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Contracts and Risk Management: A View From Asia

November 22, 2010

Today I interviewed Terence Teo, General Counsel for the Asia-Pacific region at Edwards, a precision engineering company.

We discussed risk management – and in particular, how companies can improve their ability to take and manage risk. But first I asked Terence whether he observed significant cultural differences in the view of risk. His answer was broadly no, that he found little variation in the way that specific nations see risk today. He observes more variations based on the level of experience than he does on culture. And he commented that most managers and business unit personnel tend to see risk management as ‘a nuisance’, something that ‘holds things up’.

A number of his observations I found especially interesting. For example, we discussed the use of contract terms in managing risk and especially the tendency by powerful multi-nationals to push risk onto their counter-parties. Terence commented that he is seeing an awakening by companies in the Asia-Pacific region, that an increasing number are questioning this approach and asking ‘What is this risk? Do I want to accept it?’

He also mentioned that a growing number of companies in the region are learning from those in the west and have introduced contract standards of their own, often mimicking the terms they receive. “But in some cases, they clearly do not understand the terms they have inserted, when and how they make sense,” he commented.

I particularly liked one of Terence’s ideas about the approach to selling the creation and use of standard terms. He was discussing the push-back that we often receive when we propose the adoption of standards within the business, how many suggest that flexibility and competitiveness will be lost. “I suggest that standard terms are not simply a form of contract, but rather a tool, a checklist, a way of educating that supports more rapid and accurate risk analysis,” Terence suggested.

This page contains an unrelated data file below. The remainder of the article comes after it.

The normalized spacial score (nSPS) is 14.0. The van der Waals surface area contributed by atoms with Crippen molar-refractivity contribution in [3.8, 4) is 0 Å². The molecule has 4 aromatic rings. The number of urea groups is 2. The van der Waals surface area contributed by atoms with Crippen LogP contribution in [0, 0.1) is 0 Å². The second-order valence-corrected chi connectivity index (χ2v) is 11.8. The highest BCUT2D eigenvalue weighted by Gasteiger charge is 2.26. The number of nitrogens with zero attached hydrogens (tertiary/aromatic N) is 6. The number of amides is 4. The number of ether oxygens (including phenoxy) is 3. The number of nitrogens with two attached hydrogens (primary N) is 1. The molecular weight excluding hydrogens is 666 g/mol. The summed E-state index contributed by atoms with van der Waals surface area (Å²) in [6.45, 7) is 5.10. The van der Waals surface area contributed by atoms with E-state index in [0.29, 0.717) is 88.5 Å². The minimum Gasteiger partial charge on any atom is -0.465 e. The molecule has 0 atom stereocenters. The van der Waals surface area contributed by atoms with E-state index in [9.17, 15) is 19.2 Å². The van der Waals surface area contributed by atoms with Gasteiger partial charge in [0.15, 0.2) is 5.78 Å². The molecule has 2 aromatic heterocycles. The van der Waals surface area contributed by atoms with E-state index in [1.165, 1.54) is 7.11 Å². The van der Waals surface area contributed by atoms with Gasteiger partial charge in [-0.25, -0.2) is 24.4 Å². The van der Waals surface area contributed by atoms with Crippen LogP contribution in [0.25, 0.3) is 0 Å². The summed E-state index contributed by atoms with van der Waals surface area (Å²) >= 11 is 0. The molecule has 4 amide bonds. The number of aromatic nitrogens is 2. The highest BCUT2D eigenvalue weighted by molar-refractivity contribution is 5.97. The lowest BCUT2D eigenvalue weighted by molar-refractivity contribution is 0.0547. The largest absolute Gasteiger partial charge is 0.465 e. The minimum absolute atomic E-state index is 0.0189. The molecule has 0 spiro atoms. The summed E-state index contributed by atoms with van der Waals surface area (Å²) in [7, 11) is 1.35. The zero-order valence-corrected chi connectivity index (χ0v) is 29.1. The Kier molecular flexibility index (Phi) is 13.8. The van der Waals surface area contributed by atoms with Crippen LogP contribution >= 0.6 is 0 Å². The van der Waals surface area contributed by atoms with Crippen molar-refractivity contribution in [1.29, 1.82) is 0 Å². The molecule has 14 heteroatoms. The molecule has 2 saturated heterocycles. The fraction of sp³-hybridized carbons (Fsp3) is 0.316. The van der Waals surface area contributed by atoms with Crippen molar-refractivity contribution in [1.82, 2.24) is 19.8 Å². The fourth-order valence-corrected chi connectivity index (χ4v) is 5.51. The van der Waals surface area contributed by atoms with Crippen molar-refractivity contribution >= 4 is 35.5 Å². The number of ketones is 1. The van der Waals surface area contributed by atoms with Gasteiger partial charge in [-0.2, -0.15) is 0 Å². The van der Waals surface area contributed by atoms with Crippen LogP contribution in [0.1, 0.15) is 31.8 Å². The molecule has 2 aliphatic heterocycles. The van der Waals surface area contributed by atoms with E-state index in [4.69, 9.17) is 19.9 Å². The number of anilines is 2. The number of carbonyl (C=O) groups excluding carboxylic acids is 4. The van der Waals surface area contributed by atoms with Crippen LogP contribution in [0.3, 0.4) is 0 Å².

We also reviewed a number of important market trends – for example, increasing demand for performance bonds, parent guarantees and other forms of security. Terence also confirmed the steady shift away from thinking of the contract as something split between legal terms and business terms. “The tendency to leave scope and service levels to technical staff has changed; contracts staff must ensure (the whole document) makes sense, hangs together. They must engage in structuring and adopt a systems approach throughout the relationship.”

“People tend to run away from risk,” according to Terence. To gain their attentionand support requires ‘a diplomatic approach’. “Talk, explain, use the language they are speaking. Explain issues through case studies based on events within your company. Show people that risk is a universal problem, but that there are solutions.”

In the view of this General Counsel, global variations in the perceptions of risk and the role of the contract are narrowing fast – and in his company at least, there is a strong focus on the role of Legal and contracts staff in providing the types of training that ensure business-wide understanding and consistent approaches to risk management.

The full recording of the interview with Terence Teo can be accessed in the IACCM member library at www.iaccm.com

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